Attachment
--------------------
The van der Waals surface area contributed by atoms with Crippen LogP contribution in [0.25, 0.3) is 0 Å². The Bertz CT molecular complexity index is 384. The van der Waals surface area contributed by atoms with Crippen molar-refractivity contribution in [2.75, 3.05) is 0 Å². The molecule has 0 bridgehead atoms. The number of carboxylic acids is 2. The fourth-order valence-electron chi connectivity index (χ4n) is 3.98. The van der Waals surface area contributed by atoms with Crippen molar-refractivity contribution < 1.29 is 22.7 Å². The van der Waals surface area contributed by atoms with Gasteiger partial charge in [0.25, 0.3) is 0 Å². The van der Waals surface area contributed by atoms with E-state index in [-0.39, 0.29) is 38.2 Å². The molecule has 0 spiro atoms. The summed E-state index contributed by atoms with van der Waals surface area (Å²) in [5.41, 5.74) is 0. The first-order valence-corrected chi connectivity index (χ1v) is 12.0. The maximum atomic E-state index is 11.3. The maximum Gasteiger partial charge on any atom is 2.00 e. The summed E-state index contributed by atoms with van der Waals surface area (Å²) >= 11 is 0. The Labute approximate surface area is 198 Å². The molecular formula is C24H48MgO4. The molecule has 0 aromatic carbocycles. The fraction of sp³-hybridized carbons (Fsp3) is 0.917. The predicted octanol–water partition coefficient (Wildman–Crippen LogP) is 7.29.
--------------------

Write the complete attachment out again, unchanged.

The van der Waals surface area contributed by atoms with Crippen LogP contribution in [0.25, 0.3) is 0 Å². The Bertz CT molecular complexity index is 384. The van der Waals surface area contributed by atoms with Crippen molar-refractivity contribution in [2.75, 3.05) is 0 Å². The molecule has 0 bridgehead atoms. The number of carboxylic acids is 2. The fourth-order valence-electron chi connectivity index (χ4n) is 3.98. The van der Waals surface area contributed by atoms with Crippen molar-refractivity contribution < 1.29 is 22.7 Å². The van der Waals surface area contributed by atoms with Gasteiger partial charge in [0.25, 0.3) is 0 Å². The van der Waals surface area contributed by atoms with E-state index in [-0.39, 0.29) is 38.2 Å². The molecule has 0 spiro atoms. The summed E-state index contributed by atoms with van der Waals surface area (Å²) in [5.41, 5.74) is 0. The first-order valence-corrected chi connectivity index (χ1v) is 12.0. The maximum atomic E-state index is 11.3. The maximum Gasteiger partial charge on any atom is 2.00 e. The summed E-state index contributed by atoms with van der Waals surface area (Å²) >= 11 is 0. The Labute approximate surface area is 198 Å². The molecular formula is C24H48MgO4. The molecule has 0 aromatic carbocycles. The fraction of sp³-hybridized carbons (Fsp3) is 0.917. The predicted octanol–water partition coefficient (Wildman–Crippen LogP) is 7.29.